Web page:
I see a lot of people writing about luck these days. Pretty successful people, actually. They’re frustrated because others see them as lucky when, really, they just worked hard, took advantage of opportunities, and made things happen for themselves.
They stuck their necks out and took a risk and it paid off.
The general sentiment seems to be that luck doesn’t actually exist.
While I understand the reaction, it’s not really true. Luck does exist. It exists in may forms. When we’re born, what race and nationality we are, who we’re born to, etc. is all determined by luck, and you have no control over it. Some of us get lucky and are dealt the best starting hand while some of us are handed a tough combo to play.
Luck definitely exists. Yet, underneath the whole “no such thing as luck” mantra, is a really valuable lesson and this is where these folks I’m talking about really got it right.
Luck does exist, but as soon as you rely on it, you lose.
If you think for one second that you’re not able to do what you really want to do in life because you started with a disadvantage, you’ll never have what you want because it’s impossible to muster up the motivation necessary to make it with that type of mindset.
Luck exists, you see, but it can be overcome.
Two Kinds of People
I don’t normally like to speak generally, but generally speaking, I find there are two kinds of people in the world: those who work hard, work smart, try a lot of things, and seize opportunities, and then there are people with bad luck.
You could call the first group lucky, but that’s not really the case. There are all kinds of people that worked their way to the top starting with a very ugly hand, and they did it because they didn’t believe that being born a certain way could stop them from becoming who they wanted to be.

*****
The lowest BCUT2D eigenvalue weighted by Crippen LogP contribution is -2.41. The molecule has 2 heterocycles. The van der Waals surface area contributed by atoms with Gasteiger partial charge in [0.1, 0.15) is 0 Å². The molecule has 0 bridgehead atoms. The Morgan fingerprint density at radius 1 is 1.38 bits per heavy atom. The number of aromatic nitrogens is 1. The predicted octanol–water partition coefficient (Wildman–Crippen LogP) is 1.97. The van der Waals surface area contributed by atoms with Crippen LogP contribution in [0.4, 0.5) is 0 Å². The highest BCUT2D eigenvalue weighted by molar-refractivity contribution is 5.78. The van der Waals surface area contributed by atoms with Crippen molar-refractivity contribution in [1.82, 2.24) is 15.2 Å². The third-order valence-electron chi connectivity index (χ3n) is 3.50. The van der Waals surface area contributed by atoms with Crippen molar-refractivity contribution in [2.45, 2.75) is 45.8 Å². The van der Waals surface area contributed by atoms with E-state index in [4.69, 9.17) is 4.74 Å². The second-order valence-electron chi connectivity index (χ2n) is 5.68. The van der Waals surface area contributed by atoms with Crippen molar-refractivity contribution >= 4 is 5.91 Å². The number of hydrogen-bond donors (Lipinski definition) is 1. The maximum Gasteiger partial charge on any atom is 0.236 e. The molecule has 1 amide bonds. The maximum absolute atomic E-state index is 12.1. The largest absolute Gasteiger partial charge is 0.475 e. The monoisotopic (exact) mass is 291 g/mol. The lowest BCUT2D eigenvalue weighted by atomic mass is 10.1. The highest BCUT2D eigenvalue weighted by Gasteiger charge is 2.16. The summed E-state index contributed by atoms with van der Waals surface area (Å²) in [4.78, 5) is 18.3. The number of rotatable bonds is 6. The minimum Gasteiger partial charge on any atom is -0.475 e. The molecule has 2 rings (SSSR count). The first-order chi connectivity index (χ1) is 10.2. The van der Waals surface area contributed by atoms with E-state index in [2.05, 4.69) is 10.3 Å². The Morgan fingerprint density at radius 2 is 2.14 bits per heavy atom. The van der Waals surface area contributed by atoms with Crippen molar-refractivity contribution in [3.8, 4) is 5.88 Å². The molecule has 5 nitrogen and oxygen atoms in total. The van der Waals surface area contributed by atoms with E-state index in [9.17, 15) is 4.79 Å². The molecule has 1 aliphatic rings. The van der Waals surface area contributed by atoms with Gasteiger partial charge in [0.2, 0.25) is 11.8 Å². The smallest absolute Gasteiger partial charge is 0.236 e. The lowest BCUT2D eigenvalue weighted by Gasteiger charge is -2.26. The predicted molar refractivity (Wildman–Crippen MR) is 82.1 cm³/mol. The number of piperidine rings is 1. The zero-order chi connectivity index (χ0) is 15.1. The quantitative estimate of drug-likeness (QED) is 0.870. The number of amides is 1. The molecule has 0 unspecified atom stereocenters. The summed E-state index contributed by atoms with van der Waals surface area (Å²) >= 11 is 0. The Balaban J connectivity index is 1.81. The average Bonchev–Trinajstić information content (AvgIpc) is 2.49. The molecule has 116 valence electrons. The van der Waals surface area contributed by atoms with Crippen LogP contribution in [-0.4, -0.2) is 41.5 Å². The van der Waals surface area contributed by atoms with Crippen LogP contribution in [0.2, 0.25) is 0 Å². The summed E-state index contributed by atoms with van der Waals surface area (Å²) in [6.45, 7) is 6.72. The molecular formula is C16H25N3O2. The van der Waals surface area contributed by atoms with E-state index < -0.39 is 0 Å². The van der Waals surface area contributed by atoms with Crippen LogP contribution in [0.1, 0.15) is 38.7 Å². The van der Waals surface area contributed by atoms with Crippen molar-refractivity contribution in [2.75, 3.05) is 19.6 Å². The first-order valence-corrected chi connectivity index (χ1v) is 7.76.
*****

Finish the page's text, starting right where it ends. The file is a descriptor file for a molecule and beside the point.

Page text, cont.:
- They tried lots of things. They tested lots of ideas until something eventually worked. No one saw all the failures that lead up to success, so they’re labeled one of the “lucky ones.” But they know better.
- They quit the right things. They learned to tell when they should give up and when they should keep plugging away. When something finally worked, they didn’t hesitate to let everything else go in order to pursue it.
- They acted on every opportunity. They built big networks of amazing people and when an opportunity came their way, they said “yes.” It didn’t always work out, but it always came closer than if they’d said “no.”
Most importantly, they believed that they were the ones in charge of their destiny, so they took it upon themselves to get what they wanted. Luck really wasn’t a factor.